|Failures in any domain can be broadly attributed to two reasons:
1) Due to ignorance: Failures caused by lack of awareness or non-acknowledgement. These are typically errors of omission.
2) Due to ineptitude: Failures caused by not completing or executing the process properly. These are typically errors of commission.
Failures due to ignorance are a lesser problem today due to availability of trained professionals and specialists in nearly all domains. Failure due to ineptitude, in most cases, are completely avoidable and more of a concern in contemporary life given the growing complexity in almost all domains.
In “The Checklist Manifesto: How to Get Things Right” (2009), author Dr. Atul Gawande talks about the importance of having a checklist in almost any discipline to reduce failures due to ineptitude. As Dr. Gawande highlights in the book, checklists are useful for breaking down complex tasks into manageable steps and then ensuring that these steps are being followed in a consistent manner to avoid mistakes. Before we demonstrate the application of checklists to our quant investing process, using Dr. Gawande’s bestselling book, we exemplify the use of checklists in three other industries – Aviation, Medicine, and Construction.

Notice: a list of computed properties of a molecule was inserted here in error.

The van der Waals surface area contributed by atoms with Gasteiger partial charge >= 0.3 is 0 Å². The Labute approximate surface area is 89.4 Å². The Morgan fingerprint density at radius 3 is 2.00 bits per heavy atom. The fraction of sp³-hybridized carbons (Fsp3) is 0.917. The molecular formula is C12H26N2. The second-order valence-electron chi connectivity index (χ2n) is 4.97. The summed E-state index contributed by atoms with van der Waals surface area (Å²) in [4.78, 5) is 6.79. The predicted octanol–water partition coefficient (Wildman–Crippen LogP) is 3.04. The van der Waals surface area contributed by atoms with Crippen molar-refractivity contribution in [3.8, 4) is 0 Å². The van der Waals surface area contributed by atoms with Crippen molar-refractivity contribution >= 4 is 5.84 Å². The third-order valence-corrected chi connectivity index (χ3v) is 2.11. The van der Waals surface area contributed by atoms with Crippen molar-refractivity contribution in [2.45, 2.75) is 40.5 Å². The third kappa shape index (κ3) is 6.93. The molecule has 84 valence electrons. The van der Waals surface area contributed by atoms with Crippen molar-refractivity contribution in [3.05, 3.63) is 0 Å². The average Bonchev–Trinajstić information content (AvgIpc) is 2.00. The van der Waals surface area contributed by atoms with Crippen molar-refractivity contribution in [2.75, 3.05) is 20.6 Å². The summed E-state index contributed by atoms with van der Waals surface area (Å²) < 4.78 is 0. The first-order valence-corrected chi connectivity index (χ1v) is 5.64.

Checklists have been used since for many decades in aviation. The complexity of modern commercial airliners has grown to a point where it is too difficult for a pilot (even with a co-pilot) to memorize and handle all the complex tasks of flying the plane safely and reliably. Boeing, one of the largest airplane manufacturers in the world, pioneered the use of checklists for flying the B-17 bombers in the late 1930s. These bombers proved instrumental in the Allied bombing of Germany during WWII. Today airline pilots rely on checklists universally for routine tasks like take-off, landing, taxiing on the runaway, and dealing with emergency situations, among others. Checklists ensure that the pilots follow all procedures in completing these tasks precisely and unfailingly.
In 2009, the world was captivated by the scenes on TV of a plane in the Hudson River as passengers stood on the wings waiting to be rescued. Despite the loss of both engines shortly after take-off, all the passengers and crew of US Airways flight 1549 were saved because of the quick actions of Captain Chesley “Sully” Sullenberger who landed the plane on the river.
One of the first things Captain Sully asked his co-pilot to do upon the loss of thrust in both the engines was pull out the checklist. Unlike the story reported in mainstream media which made out Sully as the sole hero, Sully himself credited teamwork and adherence to protocol, not his skill flying the plane, for saving lives on that day. The story of US Airways Flight 1549 is a great example of the power of the checklist.